Barclays closed the Barclaycard Arrival Plus® World Elite Mastercard® to new applicants in 2019, but as of November 2022 it added the ability to transfer miles to a host of travel partners. An odd addition to a card that is no longer open to new applications, it nevertheless gives current cardholders more options for redeeming their miles. However, the transfer ratio of Barclays points is inferior to other programs whose points largely transfer at a 1:1 ratio.

Transfer partner

Conversion ratio

Qantas Frequent Flyer

1.3:1

EVA Air Infinity Mileage Lands

1.3:1

Air France-KLM Flying Blue

1.3:1

Aeromexico Club Premier

1.3:1

Etihad Guest

1.3:1

Intermiles

1.3:1

Air Canada Aeroplan

1.6:1

JAL Mileage Bank

2.1:1

Potential drawbacks

High redemption threshold

The card has a minimum redemption for travel statement credits of 10,000 miles, or $100, which you'd have to spend $5,000 on the card in order to earn. For smaller spenders, it could be a long wait to accumulate enough miles to redeem. The minimum is 5,000 miles for other redemption options and 2,500 if used toward the card’s annual fee.

Low-value redemption alternatives

For cashing in miles, this is mostly a one-trick pony. You get a penny per mile for statement credit that offsets travel purchases, or for paying the card’s annual fee. You get half as much value — or less — if you redeem miles for cash back, gift cards or merchandise. You can now transfer miles to some travel partners, but the ratios are poor.

Fewer travel freebies and perks

The card’s simplicity is also a potential drawback. It doesn’t offer the perks that some travel cards do, such as airport lounge access or reimbursement for TSA Precheck or Global Entry applications. And while you can use miles to pay for checked-bag fees on airlines, airline co-branded cards often give you checked bags for free, along with early boarding. Similarly, you can use miles from this card on hotel stays, but you won’t get the automatic free nights that some co-branded hotel credit cards offer.

Alternatives

The Barclaycard Arrival Plus® World Elite Mastercard® still has value for some cardholders, but because it’s not available to new applicants, you’ll have to look elsewhere for your next travel card. Here are a couple of alternatives for specific types of consumers.

If you want don’t want a redemption minimum

The Barclaycard Arrival Plus® World Elite Mastercard® has a doppelganger card: the Capital One Venture Rewards Credit Card. It also earns an unlimited 2 miles per dollar on most purchases, and it also allows you to redeem your miles for a statement credit against travel purchases. The Capital One Venture Rewards Credit Card doesn’t offer the 5% redemption bonus, but it also doesn't have a minimum redemption requirement. So if you want to redeem miles for an $8 cab ride, you can.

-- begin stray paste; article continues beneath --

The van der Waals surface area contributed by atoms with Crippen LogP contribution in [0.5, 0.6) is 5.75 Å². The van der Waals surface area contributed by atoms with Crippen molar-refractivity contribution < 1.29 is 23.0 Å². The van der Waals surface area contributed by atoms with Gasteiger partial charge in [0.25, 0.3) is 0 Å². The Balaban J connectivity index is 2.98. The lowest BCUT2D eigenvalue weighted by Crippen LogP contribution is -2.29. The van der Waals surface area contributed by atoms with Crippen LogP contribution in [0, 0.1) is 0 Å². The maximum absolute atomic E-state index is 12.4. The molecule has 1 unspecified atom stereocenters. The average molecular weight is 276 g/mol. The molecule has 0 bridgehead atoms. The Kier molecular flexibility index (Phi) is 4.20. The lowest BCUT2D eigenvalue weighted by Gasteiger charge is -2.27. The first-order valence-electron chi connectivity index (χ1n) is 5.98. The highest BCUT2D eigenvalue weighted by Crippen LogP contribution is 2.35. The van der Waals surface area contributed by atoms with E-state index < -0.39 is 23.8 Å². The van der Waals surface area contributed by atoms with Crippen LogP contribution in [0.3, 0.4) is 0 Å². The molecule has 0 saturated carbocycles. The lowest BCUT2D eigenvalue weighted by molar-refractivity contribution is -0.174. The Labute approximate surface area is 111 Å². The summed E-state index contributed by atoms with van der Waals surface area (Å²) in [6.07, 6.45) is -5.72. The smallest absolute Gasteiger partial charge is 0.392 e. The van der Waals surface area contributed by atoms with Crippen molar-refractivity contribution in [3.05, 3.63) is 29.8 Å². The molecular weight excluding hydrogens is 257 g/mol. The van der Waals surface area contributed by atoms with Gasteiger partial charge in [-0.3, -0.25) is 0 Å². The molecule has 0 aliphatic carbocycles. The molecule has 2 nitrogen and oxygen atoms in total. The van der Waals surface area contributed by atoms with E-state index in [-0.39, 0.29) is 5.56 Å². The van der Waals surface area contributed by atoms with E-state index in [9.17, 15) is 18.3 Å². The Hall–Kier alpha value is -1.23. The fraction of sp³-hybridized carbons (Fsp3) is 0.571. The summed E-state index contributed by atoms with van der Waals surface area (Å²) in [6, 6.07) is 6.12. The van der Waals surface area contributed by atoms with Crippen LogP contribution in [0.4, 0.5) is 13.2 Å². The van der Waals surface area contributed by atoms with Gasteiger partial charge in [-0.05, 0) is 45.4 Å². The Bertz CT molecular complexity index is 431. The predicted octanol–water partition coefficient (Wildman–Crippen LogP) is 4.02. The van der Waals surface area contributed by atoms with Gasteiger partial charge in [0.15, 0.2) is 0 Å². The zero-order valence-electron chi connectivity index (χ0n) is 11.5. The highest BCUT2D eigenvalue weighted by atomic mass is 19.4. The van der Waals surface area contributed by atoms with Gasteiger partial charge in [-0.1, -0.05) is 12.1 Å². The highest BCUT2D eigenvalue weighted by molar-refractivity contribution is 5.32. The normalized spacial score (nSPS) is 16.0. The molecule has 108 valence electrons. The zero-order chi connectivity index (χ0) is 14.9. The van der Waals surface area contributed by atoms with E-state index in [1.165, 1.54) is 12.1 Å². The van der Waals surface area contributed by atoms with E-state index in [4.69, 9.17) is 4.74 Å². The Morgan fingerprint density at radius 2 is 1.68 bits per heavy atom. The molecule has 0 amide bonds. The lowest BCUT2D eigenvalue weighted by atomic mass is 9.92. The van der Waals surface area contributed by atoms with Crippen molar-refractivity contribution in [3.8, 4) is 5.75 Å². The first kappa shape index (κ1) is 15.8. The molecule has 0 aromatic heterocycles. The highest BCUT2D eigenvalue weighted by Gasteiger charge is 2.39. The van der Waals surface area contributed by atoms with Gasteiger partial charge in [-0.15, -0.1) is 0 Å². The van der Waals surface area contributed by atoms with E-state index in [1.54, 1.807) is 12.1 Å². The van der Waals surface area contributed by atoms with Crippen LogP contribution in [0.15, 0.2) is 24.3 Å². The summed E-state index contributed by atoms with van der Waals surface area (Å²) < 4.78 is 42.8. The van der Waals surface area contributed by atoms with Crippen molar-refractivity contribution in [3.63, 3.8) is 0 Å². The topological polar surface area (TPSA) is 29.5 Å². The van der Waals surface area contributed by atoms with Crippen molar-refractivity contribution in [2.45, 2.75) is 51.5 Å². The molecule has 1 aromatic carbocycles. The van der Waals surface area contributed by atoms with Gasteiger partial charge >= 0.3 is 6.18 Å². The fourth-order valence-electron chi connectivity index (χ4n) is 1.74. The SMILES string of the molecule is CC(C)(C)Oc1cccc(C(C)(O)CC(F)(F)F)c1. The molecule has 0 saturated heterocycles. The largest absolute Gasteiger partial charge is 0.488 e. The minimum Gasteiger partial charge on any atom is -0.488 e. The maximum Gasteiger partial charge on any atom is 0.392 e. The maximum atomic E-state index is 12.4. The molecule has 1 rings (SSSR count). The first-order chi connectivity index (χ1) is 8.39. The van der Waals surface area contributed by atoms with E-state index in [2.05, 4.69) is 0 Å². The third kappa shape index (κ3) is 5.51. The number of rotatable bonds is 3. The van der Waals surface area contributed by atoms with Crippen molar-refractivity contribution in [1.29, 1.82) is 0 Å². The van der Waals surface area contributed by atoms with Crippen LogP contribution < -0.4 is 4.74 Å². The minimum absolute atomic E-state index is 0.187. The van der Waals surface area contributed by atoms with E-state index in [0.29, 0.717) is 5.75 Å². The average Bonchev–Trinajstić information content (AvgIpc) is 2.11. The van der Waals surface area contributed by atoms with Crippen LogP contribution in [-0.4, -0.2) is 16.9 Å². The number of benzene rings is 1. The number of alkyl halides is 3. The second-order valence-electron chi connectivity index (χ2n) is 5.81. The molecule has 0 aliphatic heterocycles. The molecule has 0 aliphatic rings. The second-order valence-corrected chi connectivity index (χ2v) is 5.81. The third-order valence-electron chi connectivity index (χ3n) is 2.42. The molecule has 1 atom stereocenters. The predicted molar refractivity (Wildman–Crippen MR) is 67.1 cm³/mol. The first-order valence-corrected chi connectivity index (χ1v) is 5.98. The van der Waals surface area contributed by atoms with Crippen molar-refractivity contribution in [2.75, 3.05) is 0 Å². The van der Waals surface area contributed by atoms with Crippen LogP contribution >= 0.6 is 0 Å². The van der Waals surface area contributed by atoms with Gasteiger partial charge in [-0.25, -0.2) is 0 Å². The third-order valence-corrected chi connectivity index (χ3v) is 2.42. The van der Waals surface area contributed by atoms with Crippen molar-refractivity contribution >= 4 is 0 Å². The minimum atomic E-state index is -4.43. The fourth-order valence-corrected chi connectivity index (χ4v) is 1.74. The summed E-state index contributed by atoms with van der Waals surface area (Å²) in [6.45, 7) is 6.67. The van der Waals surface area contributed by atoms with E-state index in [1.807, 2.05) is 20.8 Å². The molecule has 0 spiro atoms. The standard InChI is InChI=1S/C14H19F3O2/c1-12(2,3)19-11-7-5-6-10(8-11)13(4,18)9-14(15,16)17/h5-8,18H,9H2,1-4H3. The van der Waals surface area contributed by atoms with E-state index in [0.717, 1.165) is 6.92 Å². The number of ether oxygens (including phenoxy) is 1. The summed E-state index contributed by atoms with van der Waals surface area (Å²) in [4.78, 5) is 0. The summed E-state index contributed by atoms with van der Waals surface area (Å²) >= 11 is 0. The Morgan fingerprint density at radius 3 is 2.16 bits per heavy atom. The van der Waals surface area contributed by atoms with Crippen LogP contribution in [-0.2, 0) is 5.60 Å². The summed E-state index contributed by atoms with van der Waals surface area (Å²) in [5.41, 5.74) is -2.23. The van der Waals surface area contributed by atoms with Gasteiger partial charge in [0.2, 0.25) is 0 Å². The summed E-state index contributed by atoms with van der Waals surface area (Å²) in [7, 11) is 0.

The Capital One Venture Rewards Credit Card has an annual fee of $95 and a nice sign-up bonus: Enjoy a one-time bonus of 75,000 miles once you spend $4,000 on purchases within 3 months from account opening, equal to $750 in travel. It doesn't charge a foreign transaction fee, but it also doesn't offer chip-and-PIN.

If don’t want to pay an annual fee

One of the best $0-annual-fee travel cards around is the Bank of America® Travel Rewards credit card. It earns 1.5 points per dollar spent on everything. It comes with a neat offer for new cardholders: 25,000 online bonus points after you make at least $1,000 in purchases in the first 90 days of account opening - that can be a $250 statement credit toward travel purchases.

It doesn't charge a foreign transaction fee, but as with the Barclaycard Arrival Plus® World Elite Mastercard®, it also doesn't offer premium travel perks like airport lounge access or travel transfer partners.

If you want better value when transferring points

If you’re an expert at squeezing extra value from airline and hotel loyalty programs, you may be better off going with a card like the Chase Sapphire Preferred® Card. It earns bonus rewards in a variety of popular spending categories, including dining and travel. Points are worth 1.25 cents apiece when used to book travel through Chase Ultimate Rewards®. Otherwise, points are worth a penny each.

You can transfer your points to several major frequent travel programs at a 1:1 ratio. Transfer partners include United, Southwest, British Airways, Marriott and Hyatt. The Chase Sapphire Preferred® Card offers a comparable sign-up bonus: Earn 60,000 bonus points after you spend $4,000 on purchases in the first 3 months from account opening. That's $750 toward travel when you redeem through Chase Ultimate Rewards®. But it does have a slightly higher annual fee: $95.

If you’re interested in knowing how these cards stack up to other travel cards, scroll through NerdWallet’s list of the best credit cards to have.

Is the Barclaycard Arrival Plus® World Elite Mastercard® right for you?

If you’re still satisfied with this card’s simple but valuable rewards program and can easily make up for its annual fee, it makes sense to keep it around. You can always supplement it with a premium travel card if you want to enjoy more luxury travel perks. For those weary of paying an annual fee, it may be time to retire the Barclaycard Arrival Plus® World Elite Mastercard® and get a good $0-annual-fee travel card instead.

Methodology

NerdWallet reviews credit cards with an eye toward both the quantitative and qualitative features of a card. Quantitative features are those that boil down to dollars and cents, such as fees, interest rates, rewards (including earning rates and redemption values) and the cash value of benefits and perks. Qualitative factors are those that affect how easy or difficult it is for a typical cardholder to get good value from the card. They include such things as the ease of application, simplicity of the rewards structure, the likelihood of using certain features, and whether a card is well-suited to everyday use or is best reserved for specific purchases. Our star ratings serve as a general gauge of how each card compares with others in its class, but star ratings are intended to be just one consideration when a consumer is choosing a credit card. Learn how NerdWallet rates credit cards.